Sweet words can sometimes sting!

Children bring so many things to our lives. Devoted, unconditional love, chubby hands placed gently on cheeks, sweet breath kisses, unending admiration for all that you do and are.

Our little darlings can also be sneakily and disarmingly honest. (Photo by Erin Wheeler, check out her website in Links)

They also bring unrelenting honesty. This can be a good thing and a bad thing, and sometimes at the same time.

Two examples pop to mind.

Several months ago, Secondo and I were in my bedroom. She was cavorting on our bed, distractedly watching whatever PBS show was on, and paying some attention to me getting ready.

I was busy treating the process of getting ready as an episode of Extreme Wardrobe Selection, with intense clothing demolition, salvage and various attempts at guerrilla accessorizing. I was stripping off clothes like I was in the dressing room at Gap and diving through my closet in my unmentionables, when Secondo suddenly exclaimed between giggles:

“Mommy, that’s so funny!”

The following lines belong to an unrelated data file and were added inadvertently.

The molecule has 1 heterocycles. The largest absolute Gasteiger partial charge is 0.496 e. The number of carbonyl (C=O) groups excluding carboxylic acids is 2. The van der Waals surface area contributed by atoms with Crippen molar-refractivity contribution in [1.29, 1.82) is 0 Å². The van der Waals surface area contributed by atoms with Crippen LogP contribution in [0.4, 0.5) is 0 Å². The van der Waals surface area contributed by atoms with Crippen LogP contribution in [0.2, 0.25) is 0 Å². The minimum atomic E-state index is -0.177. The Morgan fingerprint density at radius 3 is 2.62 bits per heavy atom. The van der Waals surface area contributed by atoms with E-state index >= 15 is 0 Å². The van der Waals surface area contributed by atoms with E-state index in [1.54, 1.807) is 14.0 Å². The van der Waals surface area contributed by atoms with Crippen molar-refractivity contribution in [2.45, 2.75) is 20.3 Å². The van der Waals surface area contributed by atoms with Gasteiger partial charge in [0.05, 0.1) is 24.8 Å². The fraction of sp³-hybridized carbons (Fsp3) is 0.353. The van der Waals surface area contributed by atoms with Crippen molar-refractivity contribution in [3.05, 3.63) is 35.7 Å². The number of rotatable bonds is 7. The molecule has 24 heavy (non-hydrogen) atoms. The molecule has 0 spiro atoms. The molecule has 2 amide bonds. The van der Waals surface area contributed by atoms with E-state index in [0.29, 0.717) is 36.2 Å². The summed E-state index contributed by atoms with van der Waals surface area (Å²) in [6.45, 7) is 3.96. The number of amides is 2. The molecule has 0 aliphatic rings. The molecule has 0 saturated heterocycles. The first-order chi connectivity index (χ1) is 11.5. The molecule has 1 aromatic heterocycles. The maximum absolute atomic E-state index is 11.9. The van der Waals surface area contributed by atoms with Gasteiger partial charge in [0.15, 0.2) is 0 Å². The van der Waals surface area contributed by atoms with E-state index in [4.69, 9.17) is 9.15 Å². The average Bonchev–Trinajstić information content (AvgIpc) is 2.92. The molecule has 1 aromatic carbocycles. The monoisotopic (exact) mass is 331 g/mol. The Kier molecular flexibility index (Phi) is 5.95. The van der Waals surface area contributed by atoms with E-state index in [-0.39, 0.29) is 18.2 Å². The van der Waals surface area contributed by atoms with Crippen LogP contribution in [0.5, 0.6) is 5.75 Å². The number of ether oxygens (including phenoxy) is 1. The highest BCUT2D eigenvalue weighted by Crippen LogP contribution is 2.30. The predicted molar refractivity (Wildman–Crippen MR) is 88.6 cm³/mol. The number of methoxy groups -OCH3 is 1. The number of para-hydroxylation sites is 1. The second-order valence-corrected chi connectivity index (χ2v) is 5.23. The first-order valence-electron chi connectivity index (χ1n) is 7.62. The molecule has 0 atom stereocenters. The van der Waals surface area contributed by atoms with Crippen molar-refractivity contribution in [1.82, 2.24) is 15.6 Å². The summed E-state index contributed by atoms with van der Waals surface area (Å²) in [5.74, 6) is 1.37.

“What, my darling?” I answered, about to wrestle myself into a flattering pair of leggings.

“When you walk, your bottom is all jiggly!” she said, laughing heartily.

That stopped my prancing. “Secondo!” I said, shocked, turning to face her.

As adults we are conditioned to respond to comments insensitive to our emotions with fiery retort. But as I turned, Secondo’s face with all smiles, lit up by her unconditional love and adoration of me. She threw her arms open to hug me, still giggling.

Her comment, despite dealing a blow to my vanity, to her was a simple realization enveloped in her admiration for her Mommy, wiggly tush and all. And that was the real stunner – her acceptance and love wrapped up in her scrutiny of my derrière.

The second example of this was aimed at Mr. Bailey. It’s essential for this case to know Mr. Bailey is a physical cross between Jimmy Stewart (height) and Steve Young (build).

There we were walking through the throngs of tourists on Pier 39 inSan Francisco. Late afternoon, wind whipping as it does off of the Bay, bodies pushing along to the beat of a street musician’s bongo drums, Prima and I got separated from Mr. Bailey and Secondo (Sisi, as we sometimes call her).

Hanging out by the tour boats, Mr. Bailey soon emerged from the crowds with Sisi and we started out again, towards our hotel.

“Whoa!” Mr. Bailey said as he got within earshot, “That was crazy! This lady on a bike just ran into me!”

Prima, without missing a beat, nonplussed: “Was the biker OK?”

Since he and I were overcome with laughter, I’m not sure if he felt quite the same measure of abject acceptance and love. But I can report that Mr. Bailey, being who he is, shared this story several times throughout the trip.

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